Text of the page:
Natick, MA Innovative design transforms buildings into working habitats. While some view it as a physical manifestation of their culture or product, others directly attribute their employee productivity to intelligent design. Regardless of viewpoints, lying at the cynosure of design today is a prioritization of core values – a productive work environment, technical excellence, responsivity, a creative atmosphere and quality output. Incubators occupy a distinct position within the architectural landscape as ecosystems fostering a variety of disciplines, supporting various stages of development and abetting diverse needs. As such, their design necessitates a bespoke approach in both ideation and tactical execution - in the narrative of early stage brands details matter.
Dr. Raphael Nir and Gary Kaufman understood this principle when they created ABI-LAB, an accelerator and bio-incubator in Natick. “The start-up mindset is about exploration, experimentation, rapid learnings and failures. This project isn’t about creating a building. It is centered on the process - about fueling the genesis for productive growth and as such requires considerable upfront ideation to generate unique design features,” said Gary Kaufman, managing partner. With their 2016 building currently at waiting list capacity, they broke ground on ABI-LAB2, a 68,000 s/f bio-incubator on November 14th. Working with the Natick based design/build firm Dacon Corporation with financing provided by East Boston Savings Bank, this new facility will house up to 45 biotechnology start-ups with build-to-suit dedicated laboratories ranging from 800-2,000 s/f.
From a marketing and business development perspective, part of a well-planned strategy for entrepreneurial companies is properly configured space to accelerate growth. David Cohen Pratt of HC Atlantic Development is joint owner who shares Kaufman and Nir’s vision “In designing ABI-LAB2 we realize that strategizing for design is something not all early stage companies consider. Design – particularly for biotech start-ups – is not just an issue of aesthetics but essential form and function. Our goal is to create a core infrastructure servicing all operational needs so that start-ups can focus on research in an environment conducive to growth.” Incubators offer flexible lab conditions and leases giving start-ups relief from the substantial effort needed to create a productive work environment. “The design needs of incubator facilities are often anomalous in terms of structure, footprint and equipment accommodations. From individual labs to communal spaces, a variety of design elements are in play. Additionally, commercial land space in the MetroWest area can be compromised by unusual lot sizes, utility poles or natural features,” said Dennis McCarthy, director of design at Dacon. ABI-LAB2 will be on a 75,500 s/f lot located at 22 Strathmore Rd. in the MetroWest life science hot spot. With tight footprint being a key issue, Dacon designed a four level, 80 foot wide building that allows for maximum floorplate and design flexibility.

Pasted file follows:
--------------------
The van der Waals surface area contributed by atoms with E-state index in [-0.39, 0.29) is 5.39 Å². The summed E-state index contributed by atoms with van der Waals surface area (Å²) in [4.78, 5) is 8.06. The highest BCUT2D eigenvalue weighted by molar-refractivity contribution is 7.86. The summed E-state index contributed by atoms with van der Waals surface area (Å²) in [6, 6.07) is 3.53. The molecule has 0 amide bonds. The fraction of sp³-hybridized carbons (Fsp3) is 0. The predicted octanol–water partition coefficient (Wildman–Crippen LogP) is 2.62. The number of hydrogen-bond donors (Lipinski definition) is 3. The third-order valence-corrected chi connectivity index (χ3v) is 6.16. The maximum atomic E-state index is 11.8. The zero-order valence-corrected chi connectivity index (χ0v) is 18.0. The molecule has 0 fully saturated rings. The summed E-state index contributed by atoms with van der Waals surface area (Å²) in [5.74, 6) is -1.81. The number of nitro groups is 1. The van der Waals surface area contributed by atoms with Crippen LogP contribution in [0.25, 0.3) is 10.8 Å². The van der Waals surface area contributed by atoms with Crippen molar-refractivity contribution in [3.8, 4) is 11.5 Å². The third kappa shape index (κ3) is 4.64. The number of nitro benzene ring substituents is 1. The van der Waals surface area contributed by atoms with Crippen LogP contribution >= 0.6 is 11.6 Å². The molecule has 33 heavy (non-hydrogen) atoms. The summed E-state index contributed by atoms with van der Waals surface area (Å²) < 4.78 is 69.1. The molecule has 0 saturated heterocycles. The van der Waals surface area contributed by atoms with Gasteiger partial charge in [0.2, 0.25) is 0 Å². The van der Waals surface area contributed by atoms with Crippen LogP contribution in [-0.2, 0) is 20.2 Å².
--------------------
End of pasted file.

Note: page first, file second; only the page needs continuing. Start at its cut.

In addition to lot size, power is an influential factor in structural design for bio-incubators. Refrigerators, freezers, fume hoods, generators and state-of-the-art HVAC systems necessitate power at more than double the level of a traditional office building. Vibrations resulting from the equipment on the roof diaphragm and building columns most strongly affect the top floor, “It was obvious from the outset that we needed a cost-effective model for this innovative equipment,” said McCarthy. “In anticipation of demand we have large utility plenums between floors and easy access to common vertical utility shafts that will accommodate labs with growing HVAC and equipment requirements.”
Amongst other critical design features of structure, color, materials and spatial order, light acts as a perceptive, cultural and aesthetic element. However within laboratories it can be discredited, taking secondary consideration to valuable wall bench and equipment space. To address this, ABI-LAB2 will have nine foot ceiling heights with six foot punch windows enabling bench space efficiency yet allowing for maximum levels of natural light for a well-conditioned environment. Another cultural element is the conscious design of shared areas, of which ABI-LAB2 will have for both work and social purposes. “It is about creating environments that foster start-ups’ developmental approaches, whether the need is shared high-tech lab equipment for those who are in early stages of funding or common social areas where mentoring occurs. ABI-LAB2 is not simply about leasing space. Start-ups’ needs are much greater than that,” said Dr. Nir.
While architectural design and practicality may seem contradictory, within incubator facilities they become symbiotic with proper preplanning. Functionality, safety, productivity and aesthetics are all vital components for start-up success. A well designed incubator can both anticipate and solve these issues, fueling rapid scaling for an optimum work environment.
Project team includes:
• Dacon Corp., design/builder;
• East Boston Savings Bank, financing
• GZA geotechnical, engineering
• Rivers Electrical Corp., electrical
• RRC Engineering, structural engineer